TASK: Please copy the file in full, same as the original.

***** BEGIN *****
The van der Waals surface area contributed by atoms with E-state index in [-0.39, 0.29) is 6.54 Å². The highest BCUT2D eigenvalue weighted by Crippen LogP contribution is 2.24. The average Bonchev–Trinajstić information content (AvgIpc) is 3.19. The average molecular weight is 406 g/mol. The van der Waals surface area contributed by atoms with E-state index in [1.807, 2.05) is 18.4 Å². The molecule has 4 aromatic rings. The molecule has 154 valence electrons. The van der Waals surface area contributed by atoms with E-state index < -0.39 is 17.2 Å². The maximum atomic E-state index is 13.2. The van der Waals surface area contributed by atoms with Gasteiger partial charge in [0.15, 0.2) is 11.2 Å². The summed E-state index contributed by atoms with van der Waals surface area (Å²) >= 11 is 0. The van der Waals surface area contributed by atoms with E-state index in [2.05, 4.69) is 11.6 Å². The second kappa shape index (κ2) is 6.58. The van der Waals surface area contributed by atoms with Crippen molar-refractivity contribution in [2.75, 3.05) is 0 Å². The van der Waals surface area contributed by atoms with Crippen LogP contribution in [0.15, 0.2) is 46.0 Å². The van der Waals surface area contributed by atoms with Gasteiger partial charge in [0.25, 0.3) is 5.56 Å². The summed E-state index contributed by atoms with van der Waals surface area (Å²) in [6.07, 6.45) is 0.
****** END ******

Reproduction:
The van der Waals surface area contributed by atoms with E-state index in [-0.39, 0.29) is 6.54 Å². The highest BCUT2D eigenvalue weighted by Crippen LogP contribution is 2.24. The average Bonchev–Trinajstić information content (AvgIpc) is 3.19. The average molecular weight is 406 g/mol. The van der Waals surface area contributed by atoms with E-state index in [1.807, 2.05) is 18.4 Å². The molecule has 4 aromatic rings. The molecule has 154 valence electrons. The van der Waals surface area contributed by atoms with E-state index < -0.39 is 17.2 Å². The maximum atomic E-state index is 13.2. The van der Waals surface area contributed by atoms with Gasteiger partial charge in [0.15, 0.2) is 11.2 Å². The summed E-state index contributed by atoms with van der Waals surface area (Å²) >= 11 is 0. The van der Waals surface area contributed by atoms with E-state index in [2.05, 4.69) is 11.6 Å². The second kappa shape index (κ2) is 6.58. The van der Waals surface area contributed by atoms with Crippen molar-refractivity contribution in [2.75, 3.05) is 0 Å². The van der Waals surface area contributed by atoms with Crippen LogP contribution in [0.15, 0.2) is 46.0 Å². The van der Waals surface area contributed by atoms with Gasteiger partial charge in [0.25, 0.3) is 5.56 Å². The summed E-state index contributed by atoms with van der Waals surface area (Å²) in [6.07, 6.45) is 0.